Auteur(s) : Angrist, Noam ; Simeon, Djankov; Goldberg, Pinelopi ; Patrinos, Harry
Pages: p. 50-56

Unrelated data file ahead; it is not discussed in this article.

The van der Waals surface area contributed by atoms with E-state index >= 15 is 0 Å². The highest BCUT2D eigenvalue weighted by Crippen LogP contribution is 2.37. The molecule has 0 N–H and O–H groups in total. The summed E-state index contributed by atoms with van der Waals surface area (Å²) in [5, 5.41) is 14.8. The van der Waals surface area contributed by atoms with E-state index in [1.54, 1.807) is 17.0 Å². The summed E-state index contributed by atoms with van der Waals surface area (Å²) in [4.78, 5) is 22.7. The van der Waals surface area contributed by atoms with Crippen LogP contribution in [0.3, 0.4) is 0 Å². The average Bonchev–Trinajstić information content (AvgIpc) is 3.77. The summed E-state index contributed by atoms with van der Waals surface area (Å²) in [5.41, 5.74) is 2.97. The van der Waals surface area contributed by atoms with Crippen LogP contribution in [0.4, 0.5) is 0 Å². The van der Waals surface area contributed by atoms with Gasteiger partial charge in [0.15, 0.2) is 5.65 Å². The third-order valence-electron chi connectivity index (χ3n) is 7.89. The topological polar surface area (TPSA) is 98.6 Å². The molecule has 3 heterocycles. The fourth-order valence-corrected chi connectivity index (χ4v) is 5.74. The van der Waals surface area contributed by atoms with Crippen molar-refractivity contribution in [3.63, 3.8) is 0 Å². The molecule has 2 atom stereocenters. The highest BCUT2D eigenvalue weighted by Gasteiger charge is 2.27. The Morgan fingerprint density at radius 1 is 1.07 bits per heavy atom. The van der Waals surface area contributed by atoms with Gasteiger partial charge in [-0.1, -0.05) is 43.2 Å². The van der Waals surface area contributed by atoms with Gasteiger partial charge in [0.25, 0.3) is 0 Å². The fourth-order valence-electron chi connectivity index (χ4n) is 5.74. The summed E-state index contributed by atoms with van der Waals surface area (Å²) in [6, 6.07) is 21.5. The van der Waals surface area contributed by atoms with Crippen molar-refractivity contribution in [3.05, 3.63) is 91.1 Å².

There are more children in school worldwide today than at any other time in history, pandemic-related disruptions notwithstanding. In 2010, the average adult had completed 7.6 years of school, more than double the 3.2 years completed by the average adult in 1950. These estimates, based on the review of data from 164 countries around the world, appear to represent a substantial achievement toward human progress. In particular, they would seem to indicate the potential for dramatic economic growth in the developing world, which accounts for much of the enrollment difference. But does more schooling necessarily lead to economic progress? Development experts have long argued that an expansion in school enrollments would equip the next generation with knowledge and skills to enhance their economies and promote a better quality of life. But a new database of detailed student-achievement data suggests that greater school enrollments have been followed by little to no growth in learning in most parts of the world.